Dextro – In the crossing – REVIEW

Review by Graeme J. Baty

I stumbled on Dextro via a recommendation from a fellow music enthusiast. Curious to find out more I headed to their website and paid a humble fee of £4 to buy the download. Worth a punt I thought, comparatively what else can you get for £4 these days? A pint, a sandwich, a posh coffee with all the sickly trimmings? It’s a tiny amount and I happily invested in this album.

Dextro is a Scottish instrumental solo project, weaving a magical and immersing musical experience. I am late ‘to the show’ as they say, this being Dextro’s third LP. But better late than never. After about 4 songs into my first play of the album I was completely engrossed. I even uttered the words ‘this is f**king awesome!’ out loud. Since then I’ve spent a fair bit of time dissecting and living with the music. Here’s what I made of it…

‘Evacuate’ opens with a phasing synth riff that Shitwife would be proud of, which left me unsure as to where this musical journey will go. It’s a pleasant almost ‘dance’ like track. The synths make way for a soothing bass repetition, which is where it really locks in. The opening track feels like a bit of a curveball, the rest of the album is less ‘upbeat’ for want of a better word. This is not my usual cup of tea (although many will know of my love of instrumental and post rock) but this music transcends genre pigeonholing and I am eager to soldier on.

‘Amor fati’ is a mellow piano theme with drone. Winding it’s way into a delicious guitar arpeggio. This is where the album becomes much more intriguing than I had initially anticipated.

Three tracks in and ‘Break off’ hugely raises the bar, at this point I’m utterly hooked. With it’s jarring pulsating tones. It’s a standout track on the record for me. Stunning.

The pace changes again for next song ‘Clearing’. Soothing piano tones lull me into a mellow mood.  Gorgeous and organic sounding reverb.

‘Silent’ with its sweeping synths opens side B. It feels like a deep breath before the plunge into the second half. It also has the albums only hint of vocals. ‘The passage’ has a great striding beat lifting the tone away from the previous sombre tracks.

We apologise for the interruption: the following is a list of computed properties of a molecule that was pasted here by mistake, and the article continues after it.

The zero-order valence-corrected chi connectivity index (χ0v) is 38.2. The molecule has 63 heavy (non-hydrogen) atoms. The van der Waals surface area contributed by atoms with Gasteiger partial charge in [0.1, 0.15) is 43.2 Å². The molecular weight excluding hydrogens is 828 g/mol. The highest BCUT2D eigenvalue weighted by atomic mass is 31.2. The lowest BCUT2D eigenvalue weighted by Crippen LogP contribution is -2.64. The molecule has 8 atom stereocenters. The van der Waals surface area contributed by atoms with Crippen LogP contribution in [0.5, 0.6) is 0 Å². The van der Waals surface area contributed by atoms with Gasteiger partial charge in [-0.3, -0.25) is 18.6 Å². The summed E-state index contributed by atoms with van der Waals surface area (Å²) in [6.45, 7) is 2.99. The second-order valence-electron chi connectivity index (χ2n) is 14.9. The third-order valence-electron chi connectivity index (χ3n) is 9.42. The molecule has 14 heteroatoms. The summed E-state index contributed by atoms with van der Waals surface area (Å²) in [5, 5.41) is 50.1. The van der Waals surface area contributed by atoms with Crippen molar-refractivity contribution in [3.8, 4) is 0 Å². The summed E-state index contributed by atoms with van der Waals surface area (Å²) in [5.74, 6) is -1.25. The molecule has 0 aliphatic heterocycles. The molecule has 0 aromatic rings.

‘Sum poly’ was the track that enticed me to buy the album in the first place. Winding, looping, lush guitar motif. It clicked instantly when I initially heard it.

I am growing weary that the end of the record is coming. Time seems irrelevant at this point, I don’t want the music to stop. ‘Occupy’ closes the album with a beautiful piano motif, which rumbles and fades to the end.

I immediately put it on again. The length feels right at 42 minutes, not too long and not too short, however I do want more!

The songs are sonically well paced, and placed in an an order that traps you, you aren’t going anywhere until you’ve heard every last note on the record. 

I’m glad I obtained a physical copy too, the artwork plays a big part of the vibe. It’s a musical journey which the album cover acts as a metaphor. The winding road through huge soundscapes in a barren but starkly beautiful landscape. As a photographer by trade, it’s music I can really visualise. It is begging to be made into a short feature or even a movie soundtrack.

Everything feels and sounds well thought out, planned and perfectly executed. I just want to disappear into a world of my own, in the middle of nowhere and play this as my soundtrack to a nomadic life. It really does feel like you’ve been on a journey listening to this album. A calm isolated journey of reflection and self analysing.

Equally it works in a busy world (I’m writing this staring out of a window in rainy Newcastle). I can vision myself sitting back and watching the modern world buzz past like flies while I indulge purely in the music. This is truly visionary music. I wonder if that’s why it appeals to me so much? Music is after all an escape from the day to day dredge of 9 to 5. Like a warm blanket on a bleak winters day. There is comfort to be found. Turn it up and tune out from the day to day bullshit of life.

There are a whole host of amazing artists around Scotland at the moment (and throughout the years) I anticipate Dextro will gain a lot of respect among his peers, this is a truly remarkable body of work. His talent on display is enviable. A quick chat with Ewan via email revealed a modest and enthusiastic character. 

I adore this album and I hope my ramblings inspire a few people to listen. Although it’s only just turned March, I am positive this will be one of my albums of the year, and I’ll be listening for years to come. A masterpiece. My next move is purchasing and devouring his back catalogue.

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